TribLIVE

| Opinion/The Review

 
Larger text Larger text Smaller text Smaller text | Order Photo Reprints

When liberals aren't liberal enough

Email Newsletters

Click here to sign up for one of our email newsletters.

Letters home ...

Traveling abroad for personal, educational or professional reasons?

Why not share your impressions — and those of residents of foreign countries about the United States — with Trib readers in 150 words?

The world's a big place. Bring it home with Letters Home.

Contact Colin McNickle (412-320-7836 or cmcnickle@tribweb.com).

Daily Photo Galleries

'American Coyotes' Series

Traveling by Jeep, boat and foot, Tribune-Review investigative reporter Carl Prine and photojournalist Justin Merriman covered nearly 2,000 miles over two months along the border with Mexico to report on coyotes — the human traffickers who bring illegal immigrants into the United States. Most are Americans working for money and/or drugs. This series reports how their operations have a major impact on life for residents and the environment along the border — and beyond.

By L. Brent Bozell Iii
Saturday, Dec. 15, 2012, 8:54 p.m.
 

How could a liberal actually be upset with the liberal media for their coverage of the 2012 presidential election? Well, Daniel Froomkin of The Huffington Post (formerly of The Washington Post) is furious. His complaint carried the headline “How the Mainstream Press Bungled the Single Biggest Story of the 2012 Campaign.”

What would that story be? Namely, the radical right-wing lurch of the Republican Party, both in terms of its agenda and its relationship to the truth.

Head-scratch time: Who in the media didn't identify the GOP as burdened, infected and/or poisoned by conservatives?

Froomkin also claimed that the Republicans lied daily, not only in Mitt Romney's TV ads but also in “the party's most central campaign principles.” Political analyst Norman Ornstein agreed with Froomkin: “It's the great unreported big story of American politics.”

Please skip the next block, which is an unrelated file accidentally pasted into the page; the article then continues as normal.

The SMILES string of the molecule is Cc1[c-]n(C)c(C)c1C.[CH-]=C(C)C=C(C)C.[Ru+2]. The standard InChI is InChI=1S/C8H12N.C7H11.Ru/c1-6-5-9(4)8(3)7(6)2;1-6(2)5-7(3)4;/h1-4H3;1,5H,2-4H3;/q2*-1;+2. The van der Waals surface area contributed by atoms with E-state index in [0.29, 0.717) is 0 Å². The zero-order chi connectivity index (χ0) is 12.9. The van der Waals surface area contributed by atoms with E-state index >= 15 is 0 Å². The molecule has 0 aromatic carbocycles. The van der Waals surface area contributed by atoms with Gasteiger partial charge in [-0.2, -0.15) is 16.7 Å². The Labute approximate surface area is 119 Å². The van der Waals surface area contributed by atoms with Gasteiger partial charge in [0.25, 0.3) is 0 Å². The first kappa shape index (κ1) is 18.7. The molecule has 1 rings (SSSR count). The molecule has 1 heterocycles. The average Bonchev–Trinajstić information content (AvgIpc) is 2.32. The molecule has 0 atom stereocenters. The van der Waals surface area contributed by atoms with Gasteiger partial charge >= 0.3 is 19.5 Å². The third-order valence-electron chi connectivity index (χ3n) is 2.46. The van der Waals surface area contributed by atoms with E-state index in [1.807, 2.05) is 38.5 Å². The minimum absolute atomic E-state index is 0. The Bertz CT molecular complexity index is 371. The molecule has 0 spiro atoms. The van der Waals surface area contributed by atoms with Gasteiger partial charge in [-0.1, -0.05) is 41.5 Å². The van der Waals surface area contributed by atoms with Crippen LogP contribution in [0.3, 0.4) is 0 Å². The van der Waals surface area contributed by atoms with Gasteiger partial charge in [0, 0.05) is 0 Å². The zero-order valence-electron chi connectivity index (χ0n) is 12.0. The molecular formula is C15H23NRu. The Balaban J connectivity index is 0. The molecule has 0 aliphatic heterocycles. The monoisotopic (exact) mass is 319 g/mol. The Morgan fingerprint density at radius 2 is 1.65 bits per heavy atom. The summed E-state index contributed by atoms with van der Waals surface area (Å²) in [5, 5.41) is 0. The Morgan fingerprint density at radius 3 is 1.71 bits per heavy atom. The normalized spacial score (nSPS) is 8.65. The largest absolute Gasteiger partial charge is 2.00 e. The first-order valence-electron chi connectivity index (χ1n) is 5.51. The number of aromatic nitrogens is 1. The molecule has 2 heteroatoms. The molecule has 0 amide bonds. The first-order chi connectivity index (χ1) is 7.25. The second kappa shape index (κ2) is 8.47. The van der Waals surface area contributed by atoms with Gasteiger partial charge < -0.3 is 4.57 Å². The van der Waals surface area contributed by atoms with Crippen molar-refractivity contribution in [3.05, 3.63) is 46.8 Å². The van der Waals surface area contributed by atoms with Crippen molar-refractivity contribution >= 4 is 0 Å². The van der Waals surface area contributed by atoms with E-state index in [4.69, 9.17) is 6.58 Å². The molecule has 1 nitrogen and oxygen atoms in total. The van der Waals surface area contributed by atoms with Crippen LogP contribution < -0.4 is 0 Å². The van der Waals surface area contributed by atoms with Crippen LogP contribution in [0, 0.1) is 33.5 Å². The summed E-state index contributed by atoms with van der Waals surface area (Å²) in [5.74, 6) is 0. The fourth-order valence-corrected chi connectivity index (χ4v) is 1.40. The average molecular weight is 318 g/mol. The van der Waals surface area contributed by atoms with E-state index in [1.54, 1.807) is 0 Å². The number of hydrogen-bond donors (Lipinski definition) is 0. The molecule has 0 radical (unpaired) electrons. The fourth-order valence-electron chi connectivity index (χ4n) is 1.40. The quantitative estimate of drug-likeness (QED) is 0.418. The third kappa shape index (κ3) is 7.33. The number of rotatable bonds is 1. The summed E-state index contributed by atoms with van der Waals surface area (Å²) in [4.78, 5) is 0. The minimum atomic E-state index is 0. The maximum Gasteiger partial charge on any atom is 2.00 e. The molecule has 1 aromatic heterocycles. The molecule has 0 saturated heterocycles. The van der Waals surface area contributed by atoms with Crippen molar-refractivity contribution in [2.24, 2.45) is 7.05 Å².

A liberal can arrive at this conclusion only by keeping his mind blissfully empty, abstaining from any hazardous contact with the actual content of the liberal media over the last 11 months. Newspapers and newscasts vilified Romney as a tool of his fellow millionaires, denouncing his ads as dishonest and robustly defending the soundness of Obamanomics, regardless of the actual record.

But in Froomkin Loony Land, the rhetoric just wasn't punchy enough. Every “objective” evening newscast should apparently begin: “And again today, the Republicans attempted to fool the American electorate with their flagrant lies.”

One can see why Froomkin was eagerly hired by Arianna Huffington, since she wrote an entire book in 2008 called “Right Is Wrong,” making this same case against any reverence for “fairness and balance” in journalism.

Huffington's solution? Don't let the “radical right” spread its lies and never treat its arguments as serious.

Froomkin's heroes are Ornstein and his fellow liberal Thomas Mann. He claims despite all evidence that “Mann and Ornstein are two longtime centrist Washington fixtures” and “two of the most consistent purveyors of conventional wisdom in town, bipartisan to a fault.”

Their “centrist” credentials supposedly are buttressed in their 2012 book, which claimed that everything wrong in Washington is the fault of the right-wingers ruining the Republican Party, who are “ideologically extreme; scornful of compromise; unmoved by conventional understanding of facts, evidence and science; and dismissive of the legitimacy of its political opposition.”

Inside their liberal bubble, Mann and Ornstein told Froomkin that they refuse to be “balanced” on TV shows by Republicans — “because they are not anti-Republican. The reason they wanted the press to expose what was really happening ... was to give voters a chance to respond in an appropriate way.”

Translation: They wanted the cancerous tumor of conservatism to be removed from American politics.

Liberal journalists weren't even angry at this argument. “I find Mr. Ornstein and Mr. Mann's observations smart, provocative and on target in many, though not all, places,” wrote Margaret Sullivan, the public editor of The New York Times. ... “And their point of view ought to provoke some journalistic soul-searching.”

“Soul-searching” is apparently what happens when liberal reporters ponder why they haven't been liberal enough.

L. Brent Bozell III is president of the Media Research Center.

Subscribe today! Click here for our subscription offers.

 

 


Show commenting policy

Most-Read Stories

  1. Penguins trade Sutter to Canucks, sign free agent center Fehr
  2. Brady’s suspension upheld by Goodell
  3. Five Baldwin men face trial for severely beating black man
  4. Videos spur dozens to protest outside Pittsburgh Planned Parenthood
  5. Steelers RB Archer trying to catch up after tough rookie season
  6. Bloomfield Bridge lanes to be closed starting Wednesday
  7. Judge lets New Kensington Ten Commandments monument stand
  8. Inside the Steelers: Ventrone suffers right ankle injury
  9. U.S. Steel joins major producers in new dumping complaint
  10. Le’Veon Bell’s suspension cut by one game
  11. Indiana County hazmat crews treat nearly two dozen workers for cadmium exposure at Homer City plant